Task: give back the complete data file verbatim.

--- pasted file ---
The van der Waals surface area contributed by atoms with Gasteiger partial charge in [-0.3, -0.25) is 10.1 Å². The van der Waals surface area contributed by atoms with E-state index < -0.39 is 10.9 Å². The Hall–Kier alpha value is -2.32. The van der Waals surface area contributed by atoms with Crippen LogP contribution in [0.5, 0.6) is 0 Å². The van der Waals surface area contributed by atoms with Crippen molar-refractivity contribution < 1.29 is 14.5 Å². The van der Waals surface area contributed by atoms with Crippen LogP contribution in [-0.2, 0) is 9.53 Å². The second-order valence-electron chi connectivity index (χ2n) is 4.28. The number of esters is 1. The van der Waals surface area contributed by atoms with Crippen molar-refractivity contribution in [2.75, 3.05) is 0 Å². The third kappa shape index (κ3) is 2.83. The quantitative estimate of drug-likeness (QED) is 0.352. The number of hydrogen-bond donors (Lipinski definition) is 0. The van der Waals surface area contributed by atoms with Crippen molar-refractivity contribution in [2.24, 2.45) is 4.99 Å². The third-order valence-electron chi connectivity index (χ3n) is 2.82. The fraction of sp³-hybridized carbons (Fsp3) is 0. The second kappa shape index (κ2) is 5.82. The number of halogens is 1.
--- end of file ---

The van der Waals surface area contributed by atoms with Gasteiger partial charge in [-0.3, -0.25) is 10.1 Å². The van der Waals surface area contributed by atoms with E-state index < -0.39 is 10.9 Å². The Hall–Kier alpha value is -2.32. The van der Waals surface area contributed by atoms with Crippen LogP contribution in [0.5, 0.6) is 0 Å². The van der Waals surface area contributed by atoms with Crippen molar-refractivity contribution < 1.29 is 14.5 Å². The van der Waals surface area contributed by atoms with Crippen LogP contribution in [-0.2, 0) is 9.53 Å². The second-order valence-electron chi connectivity index (χ2n) is 4.28. The number of esters is 1. The van der Waals surface area contributed by atoms with Crippen molar-refractivity contribution in [2.75, 3.05) is 0 Å². The third kappa shape index (κ3) is 2.83. The quantitative estimate of drug-likeness (QED) is 0.352. The number of hydrogen-bond donors (Lipinski definition) is 0. The van der Waals surface area contributed by atoms with Crippen molar-refractivity contribution in [2.24, 2.45) is 4.99 Å². The third-order valence-electron chi connectivity index (χ3n) is 2.82. The fraction of sp³-hybridized carbons (Fsp3) is 0. The second kappa shape index (κ2) is 5.82. The number of halogens is 1.